Every immigrant group that travels to a new country brings with it more than the clothes on their backs or the personal belongings in their suitcases. They bring with them the customs and culture of their race, community, and nation. The Irish are no different. Arriving to the North American continent and the Caribbean as early as the 1600s the Irish brought a lively culture that included their unique facility with words, the gift of story-telling, and a love for music and dance. Four hundred years and seven million migrants later, the influence of Irish culture is still felt in America. In particular, the popularity of Irish dance is stronger than ever among Irish-, and non-Irish, Americans alike.
For generations, Irish dancing remained a local pursuit, enjoyed recreationally among the Irish and Irish- American communities that developed across America. With the Gaelic Revival in the late nineteenth century, dance instruction became more formalized and dance competitions emerged to promote and also preserve the integrity of the art form. Irish dance is perhaps alone among the cultural imports that remained closely tied to the home country because the dance masters in Ireland remained the final authority on steps, style, and choreography. To win a dance competition in Ireland was to be judged among the elite Irish dancers in the world.
By the end of the twentieth century, young Irish-American dancers like Jean Butler and Michael Flatley were among the elite Irish dancers who were proficient in the art form, but also seasoned performers.
When they appeared in the seven-minute Interval Act of the Eurovision talent contest on Ireland’s RTE television network in 1994 called Riverdance, they thrilled Irish and European viewers with their dynamic choreography and Bill Whelan’s fresh musical score. Riverdance became an international phenomenon and pushed what had been a parochial pastime to a level of popularity that broke ethnic barriers and created commercial and artistic opportunities for artists, teachers, choreographers, costumers, and producers alike. It was the perfect marriage of Irish art and American showmanship.
On Sunday, June 17, 2012, at Wolf Trap Foundation for the Performing Arts in Vienna, VA, the North American touring production of Riverdance will play its final performance sixteen years after it opened in New York in March 1996.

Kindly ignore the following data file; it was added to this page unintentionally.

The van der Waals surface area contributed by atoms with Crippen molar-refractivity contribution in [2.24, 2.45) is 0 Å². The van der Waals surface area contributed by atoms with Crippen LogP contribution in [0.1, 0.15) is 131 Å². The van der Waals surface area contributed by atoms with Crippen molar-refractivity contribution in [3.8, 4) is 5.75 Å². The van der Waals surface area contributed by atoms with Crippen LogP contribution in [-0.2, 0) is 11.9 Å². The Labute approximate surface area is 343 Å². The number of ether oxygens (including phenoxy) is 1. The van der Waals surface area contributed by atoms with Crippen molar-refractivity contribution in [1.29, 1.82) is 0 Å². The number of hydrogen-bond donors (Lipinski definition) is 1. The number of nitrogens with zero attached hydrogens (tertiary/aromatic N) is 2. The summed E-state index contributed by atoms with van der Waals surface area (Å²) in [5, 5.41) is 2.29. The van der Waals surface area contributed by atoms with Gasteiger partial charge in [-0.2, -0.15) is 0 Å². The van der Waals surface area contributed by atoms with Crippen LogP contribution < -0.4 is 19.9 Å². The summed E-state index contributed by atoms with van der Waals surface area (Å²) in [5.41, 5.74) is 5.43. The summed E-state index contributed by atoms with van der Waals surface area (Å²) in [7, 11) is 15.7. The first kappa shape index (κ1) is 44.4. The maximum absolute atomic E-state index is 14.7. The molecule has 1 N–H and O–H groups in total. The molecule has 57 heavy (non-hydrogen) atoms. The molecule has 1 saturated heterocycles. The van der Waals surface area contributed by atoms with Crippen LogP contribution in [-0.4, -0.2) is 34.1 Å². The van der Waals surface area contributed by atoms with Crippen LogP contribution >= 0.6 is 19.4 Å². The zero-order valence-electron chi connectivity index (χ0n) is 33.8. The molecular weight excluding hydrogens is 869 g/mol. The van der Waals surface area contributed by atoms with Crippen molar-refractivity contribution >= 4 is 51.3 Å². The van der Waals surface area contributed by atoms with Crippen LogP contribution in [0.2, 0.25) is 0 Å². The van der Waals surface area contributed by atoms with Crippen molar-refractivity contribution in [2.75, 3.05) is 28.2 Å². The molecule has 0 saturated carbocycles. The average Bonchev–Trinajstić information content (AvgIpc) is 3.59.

The legacy of Riverdance is incalculable. Like the millions of immigrants who left the tiny island in the middle of the North Atlantic for the new world, it has carried Irish culture to new lands, bringing recognition back to the homeland and joy to performers and audiences.
- Linda Dowling Almeida, Producer, Writer, Narrator
- Michael Stallmeyer, Co-producer, Engineer
- Excerpt from the "Irish Memories" radio programme hosted by James A. Hayden, November 13, 1937. Cudahy Collection, Archives of Irish America, New York University
- "Redican's/The Gatehouse Maid/The Road to Garrison" and "Taylor's/Chief O'Neill's Favorite/The First Light of Day," Pride of New York, Compass Records
- Riverdance, Courtesy RTÉ Libraries and Archives, Dublin
All of the interviews used in this podcast are drawn from the Archives of Irish America at New York University and have been recorded as part of the Glucksman Ireland House Oral History Project with the exception of Bill Whelan, whose comments are excerpted from his Irish Institute of New York Lecture held at GIH on October 15, 2009
- Sean Curran, dancer
- Joan Dolan, dancer and founding member of the Bedford, NY Ceili group
- Liam Clancy, musician
- Felix Dolan, musician
- Mick Moloney, musician and scholar
- Darrah Carr, dancer
- Kathleen Walsh D'Arcy, social worker
- Jim Dwyer, journalist
- Jean Butler, dancer and original Riverdance lead
- Joe Lee, scholar
- Sean Quinn. Musician and music teacher
- Bill Whelan, Riverdance composer
- Margie Mulvihill, musician and music teacher
- Rose Flanagan, musician and music teacher